The Peo­ple’s Bank of China (PBOC) has at­tempted to con­front this dilemma by dif­fer­en­ti­at­ing re­serve re­quire­ments ac­cord­ing to sec­tor or type of fi­nan­cial in­sti­tu­tion. The re­sults have not been en­cour­ag­ing.

For ex­am­ple, when the PBOC cut its bench­mark in­ter­est rate last Novem­ber, in or­der to help re­duce pri­vate-sec­tor bor­row­ing costs, it trig­gered a spec­u­la­tive stock-mar­ket boom. Fol­low­ing Jan­uary’s dis­ap­point­ing macroe­co­nomic data, the PBOC acted again, by low­er­ing the re­serve ra­tio for banks by 50 ba­sis points, with ad­di­tional cuts for banks fo­cused on small and medium-size en­ter­prises (50 ba­sis points) and for the Agri­cul­tural Devel­op­ment Bank of China (400 ba­sis points). De­spite th­ese ef­forts, nei­ther track seems sat­is­fied that their credit de­mands are be­ing met.

Ef­forts to ad­dress th­ese struc­tural chal­lenges are be­ing frus­trated not just by in­sti­tu­tional bar­ri­ers, but also by en­trenched of­fi­cial cor­rup­tion. The prob­lem is that an­ti­cor­rup­tion mea­sures, de­spite en­joy­ing broad public sup­port, un­der­mine bu­reau­cratic ef­fec­tive­ness in the short term – a sig­nif­i­cant is­sue in a crit­i­cal re­form year, es­pe­cially given slow­ing growth.

In­sti­tu­tional re­forms aimed at com­bat­ing cor­rup­tion, re­duc­ing over­ca­pac­ity, and deal­ing with un­sus­tain­able lo­cal debts will gen­er­ate long-term div­i­dends and sus­tain­able pay­offs. But short-term stim­u­lus mea­sures, such as tax cuts and higher fis­cal deficits, will be needed to min­imise growth dis­rup­tions. This would mean re­vers­ing the re­cent decline in the gov­ern­ment bud­get deficit, which nar­rowed to 1.8% last year, from 2% of GDP in 2013.

The tran­si­tion from a dual-track econ­omy to a mar­ket-based econ­omy will not be easy. The Chi­nese econ­omy is clearly in ur­gent need of re­pair. But the news is not all bad: a sub­stan­tial por­tion of the econ­omy con­tin­ues to ex­pand, underpinning much higher over­all growth rates than in most other economies. More­over, de­spite some con­cerns about cap­i­tal out­flows, China’s con­sol­i­dated net for­eign-as­set po­si­tion, which stands at $1.7 trln (17.6% of GDP), re­mains suf­fi­cient to sus­tain China through this tough tran­si­tion.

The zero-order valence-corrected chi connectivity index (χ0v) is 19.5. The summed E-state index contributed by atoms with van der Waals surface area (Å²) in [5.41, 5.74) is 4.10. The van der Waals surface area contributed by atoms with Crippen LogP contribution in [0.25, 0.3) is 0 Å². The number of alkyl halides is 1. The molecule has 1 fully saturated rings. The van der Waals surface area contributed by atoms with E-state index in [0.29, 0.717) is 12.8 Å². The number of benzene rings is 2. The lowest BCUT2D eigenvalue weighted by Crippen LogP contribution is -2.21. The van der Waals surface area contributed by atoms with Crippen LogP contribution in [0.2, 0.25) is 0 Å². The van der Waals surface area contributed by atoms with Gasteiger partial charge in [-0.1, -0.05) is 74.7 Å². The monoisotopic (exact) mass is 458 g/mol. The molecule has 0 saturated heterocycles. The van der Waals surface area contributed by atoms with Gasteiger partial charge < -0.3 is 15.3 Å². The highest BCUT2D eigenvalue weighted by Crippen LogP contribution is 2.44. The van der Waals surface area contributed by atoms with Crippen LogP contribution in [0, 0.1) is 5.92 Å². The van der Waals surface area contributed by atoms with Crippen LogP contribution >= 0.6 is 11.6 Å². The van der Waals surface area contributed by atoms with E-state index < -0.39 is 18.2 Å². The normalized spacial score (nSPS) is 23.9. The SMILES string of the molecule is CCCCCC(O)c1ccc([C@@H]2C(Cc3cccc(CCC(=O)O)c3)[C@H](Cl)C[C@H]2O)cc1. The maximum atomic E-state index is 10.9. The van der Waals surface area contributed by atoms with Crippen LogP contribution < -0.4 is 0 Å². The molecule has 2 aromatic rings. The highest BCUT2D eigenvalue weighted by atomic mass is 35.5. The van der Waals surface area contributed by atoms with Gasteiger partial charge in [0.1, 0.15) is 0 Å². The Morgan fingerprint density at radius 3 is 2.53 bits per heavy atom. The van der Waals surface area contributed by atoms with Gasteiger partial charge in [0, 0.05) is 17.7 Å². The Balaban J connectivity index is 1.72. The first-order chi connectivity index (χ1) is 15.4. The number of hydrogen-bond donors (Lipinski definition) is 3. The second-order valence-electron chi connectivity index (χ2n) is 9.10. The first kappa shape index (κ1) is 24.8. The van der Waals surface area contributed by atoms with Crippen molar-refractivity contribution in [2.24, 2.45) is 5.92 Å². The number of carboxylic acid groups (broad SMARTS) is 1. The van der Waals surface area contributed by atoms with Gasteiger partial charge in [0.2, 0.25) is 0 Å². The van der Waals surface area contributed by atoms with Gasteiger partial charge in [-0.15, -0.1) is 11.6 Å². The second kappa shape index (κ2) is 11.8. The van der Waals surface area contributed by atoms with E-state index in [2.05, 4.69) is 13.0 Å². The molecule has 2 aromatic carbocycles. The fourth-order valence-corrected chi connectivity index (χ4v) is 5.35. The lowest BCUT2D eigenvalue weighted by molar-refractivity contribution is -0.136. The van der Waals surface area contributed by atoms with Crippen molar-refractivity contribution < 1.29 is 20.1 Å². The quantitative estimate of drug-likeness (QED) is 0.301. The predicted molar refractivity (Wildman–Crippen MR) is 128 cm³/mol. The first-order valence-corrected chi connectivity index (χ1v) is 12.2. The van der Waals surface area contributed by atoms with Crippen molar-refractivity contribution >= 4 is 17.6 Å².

China’s lead­ers recog­nise the long-term im­per­a­tive of se­ri­ous in­sti­tu­tional re­form, even as con­cerns about slow­ing growth heighten the temp­ta­tion to em­brace short-term fixes. The au­thor­i­ties are tak­ing strong ac­tion to curb pol­lu­tion, im­prove en­ergy ef­fi­ciency, im­ple­ment pen­sion re­form, and ex­pand ac­cess to health care and low-cost hous­ing.

More im­me­di­ately, China’s lead­er­ship is com­mit­ted to ex­cis­ing the can­cer of cor­rup­tion. The key, as with any crit­i­cal surgery, is to en­sure that the nec­es­sary life-sup­port sys­tems are in place. In China’s case, that means main­tain­ing ad­e­quate liq­uid­ity.

In the end, sus­tain­able devel­op­ment will re­quire that China’s two eco­nomic tracks merge. With the right ap­proach, rel­a­tively sta­ble and rapid growth can be main­tained through­out the re­form process. Avoid­ing a hard land­ing would be good not only for China; it would en­sure much-needed growth and sta­bil­ity for the global econ­omy.